Taking the various tongs in order (Fig. 229), we have A and B the flat hit tongs, having flat parallel jaws, the width of opening of the jaws being greater in the " open mouth " A than in the "close mouth " B - the former being used for thick, the latter for thin work, but each being similarly used for the purpose of grasping flat iron bars and sheets. The pincer tongs C are made in two forms, the first being simply concave in the jaws, the second veed as shown, the function of each being the grasping of round, square, or hexagonal bars. The hollow space behind the jaws allows of collars and similar expansions on forged work being enclosed thereby. D are tongs of similar type, but more widely useful, because longer and more enlarged behind the jaws. The "crook bit tongs " E are very common, and are made in various sizes, their peculiar shape permitting of a bar of iron passing down by the handles, while the lip on one jaw serves to retain the bar in place. The " hammer tongs " F grasp punched work, entering into the punched holes. The "hoop tongs " G are for holding rings of thin metal. H are " bolt tongs " for grasping bolts or rings of round bar iron.

I J are two forms of "pliers." the latter being in constant use for general light work, picking up light rods, punches, drifts, hardening and tempering tools, etc. K are " hollow bit tongs," made in many sizes for holding rods of circular or other sections. While L and M are " flat tongs," two of the commoner modifications of the last type, and also made in several sizes for grasping flat bars of different widths and thicknesses. These embrace the principal types of tongs, but like many other tools, they rapidly increase in number, and a single forge will have 20-50 pairs of different sizes and in various modifications.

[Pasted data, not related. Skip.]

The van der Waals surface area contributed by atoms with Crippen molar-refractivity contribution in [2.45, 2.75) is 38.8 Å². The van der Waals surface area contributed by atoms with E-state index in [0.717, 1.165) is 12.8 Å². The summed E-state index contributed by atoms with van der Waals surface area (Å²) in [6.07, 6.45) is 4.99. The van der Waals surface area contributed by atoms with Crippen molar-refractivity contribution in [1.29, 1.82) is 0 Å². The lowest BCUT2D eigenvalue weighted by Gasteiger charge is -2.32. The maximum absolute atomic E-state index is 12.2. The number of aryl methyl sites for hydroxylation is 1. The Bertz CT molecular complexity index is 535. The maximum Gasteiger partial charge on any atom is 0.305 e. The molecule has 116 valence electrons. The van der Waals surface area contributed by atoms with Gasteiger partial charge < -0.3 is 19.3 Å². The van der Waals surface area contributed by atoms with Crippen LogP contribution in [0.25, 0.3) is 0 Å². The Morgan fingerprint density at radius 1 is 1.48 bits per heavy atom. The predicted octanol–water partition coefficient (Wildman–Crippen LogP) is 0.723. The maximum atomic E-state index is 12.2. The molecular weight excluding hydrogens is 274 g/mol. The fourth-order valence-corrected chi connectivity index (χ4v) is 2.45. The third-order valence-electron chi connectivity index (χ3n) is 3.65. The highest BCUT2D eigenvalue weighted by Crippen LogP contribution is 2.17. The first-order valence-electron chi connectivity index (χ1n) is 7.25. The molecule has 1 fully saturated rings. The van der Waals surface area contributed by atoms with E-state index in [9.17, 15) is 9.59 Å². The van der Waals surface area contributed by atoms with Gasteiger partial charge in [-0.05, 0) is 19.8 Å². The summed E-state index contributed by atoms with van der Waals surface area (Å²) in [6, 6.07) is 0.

All tongs are made to grasp their work by means of a " coupler " embracing the handles or reins (Fig. 229 H), and just tapped over with a hammer until they tighten themselves, so that the smith has only to turn the tongs and work about, the coupler maintaining a firm hold of the jaws on the work.

For cutting off bars, rounding edges, and rough dressing of forgings to shape, the chisels, or "sets," and the gouges are employed. First there is the anvil cutter (Fig. 230), whose shank drops into the square hole in the anvil, before mentioned. The chisel edge being therefore uppermost, when a bar of cold iron is placed across it and struck with the hammer, the bar being rotated the while, the latter is nicked circularly, and may then be easily broken across the edge of the anvil, the fracture appearing of a crystalline character. The "hot" and "cold " sets (Figs. 231, 232) are also chisel-like tools, the difference in these consisting in the angle at which they are ground, the "hot set " being ground thin, the "cold set " relatively thick, and used, as their names imply, for cutting bars hot or cold. These arc handled in a similar fashion to hammers, or on withy rods or rods of iron, the sketches indicating both forms, and the modes of handling applying indifferently to either. Tools like Figs. 233, 234, differ only in respect to their width and radii, their edges being curved to various 8 weeps for cutting corresponding outlines on red hot iron.